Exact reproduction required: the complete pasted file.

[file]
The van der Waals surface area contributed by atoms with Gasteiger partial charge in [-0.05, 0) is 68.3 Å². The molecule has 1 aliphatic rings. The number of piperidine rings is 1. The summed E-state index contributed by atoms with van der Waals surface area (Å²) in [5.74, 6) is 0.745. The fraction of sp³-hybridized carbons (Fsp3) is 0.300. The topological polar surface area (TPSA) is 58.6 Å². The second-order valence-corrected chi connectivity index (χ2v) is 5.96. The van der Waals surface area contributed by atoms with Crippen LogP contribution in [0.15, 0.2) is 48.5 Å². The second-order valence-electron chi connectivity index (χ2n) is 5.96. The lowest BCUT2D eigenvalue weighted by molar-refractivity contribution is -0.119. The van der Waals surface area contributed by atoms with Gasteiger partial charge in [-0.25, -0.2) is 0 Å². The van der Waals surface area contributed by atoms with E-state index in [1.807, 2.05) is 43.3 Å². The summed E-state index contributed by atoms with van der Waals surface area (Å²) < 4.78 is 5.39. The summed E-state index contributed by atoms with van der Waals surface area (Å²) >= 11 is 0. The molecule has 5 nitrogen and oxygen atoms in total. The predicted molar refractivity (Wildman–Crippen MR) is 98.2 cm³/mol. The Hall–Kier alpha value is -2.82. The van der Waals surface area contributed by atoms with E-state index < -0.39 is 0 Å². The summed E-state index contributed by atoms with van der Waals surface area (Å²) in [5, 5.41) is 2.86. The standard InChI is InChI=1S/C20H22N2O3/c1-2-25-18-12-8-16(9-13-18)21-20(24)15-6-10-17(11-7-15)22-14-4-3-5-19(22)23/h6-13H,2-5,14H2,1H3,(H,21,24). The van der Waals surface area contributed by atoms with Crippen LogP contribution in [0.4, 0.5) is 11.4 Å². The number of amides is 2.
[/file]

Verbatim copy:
The van der Waals surface area contributed by atoms with Gasteiger partial charge in [-0.05, 0) is 68.3 Å². The molecule has 1 aliphatic rings. The number of piperidine rings is 1. The summed E-state index contributed by atoms with van der Waals surface area (Å²) in [5.74, 6) is 0.745. The fraction of sp³-hybridized carbons (Fsp3) is 0.300. The topological polar surface area (TPSA) is 58.6 Å². The second-order valence-corrected chi connectivity index (χ2v) is 5.96. The van der Waals surface area contributed by atoms with Crippen LogP contribution in [0.15, 0.2) is 48.5 Å². The second-order valence-electron chi connectivity index (χ2n) is 5.96. The lowest BCUT2D eigenvalue weighted by molar-refractivity contribution is -0.119. The van der Waals surface area contributed by atoms with Gasteiger partial charge in [-0.25, -0.2) is 0 Å². The van der Waals surface area contributed by atoms with E-state index in [1.807, 2.05) is 43.3 Å². The summed E-state index contributed by atoms with van der Waals surface area (Å²) < 4.78 is 5.39. The summed E-state index contributed by atoms with van der Waals surface area (Å²) >= 11 is 0. The molecule has 5 nitrogen and oxygen atoms in total. The predicted molar refractivity (Wildman–Crippen MR) is 98.2 cm³/mol. The Hall–Kier alpha value is -2.82. The van der Waals surface area contributed by atoms with E-state index < -0.39 is 0 Å². The summed E-state index contributed by atoms with van der Waals surface area (Å²) in [5, 5.41) is 2.86. The standard InChI is InChI=1S/C20H22N2O3/c1-2-25-18-12-8-16(9-13-18)21-20(24)15-6-10-17(11-7-15)22-14-4-3-5-19(22)23/h6-13H,2-5,14H2,1H3,(H,21,24). The van der Waals surface area contributed by atoms with Crippen LogP contribution in [0.4, 0.5) is 11.4 Å². The number of amides is 2.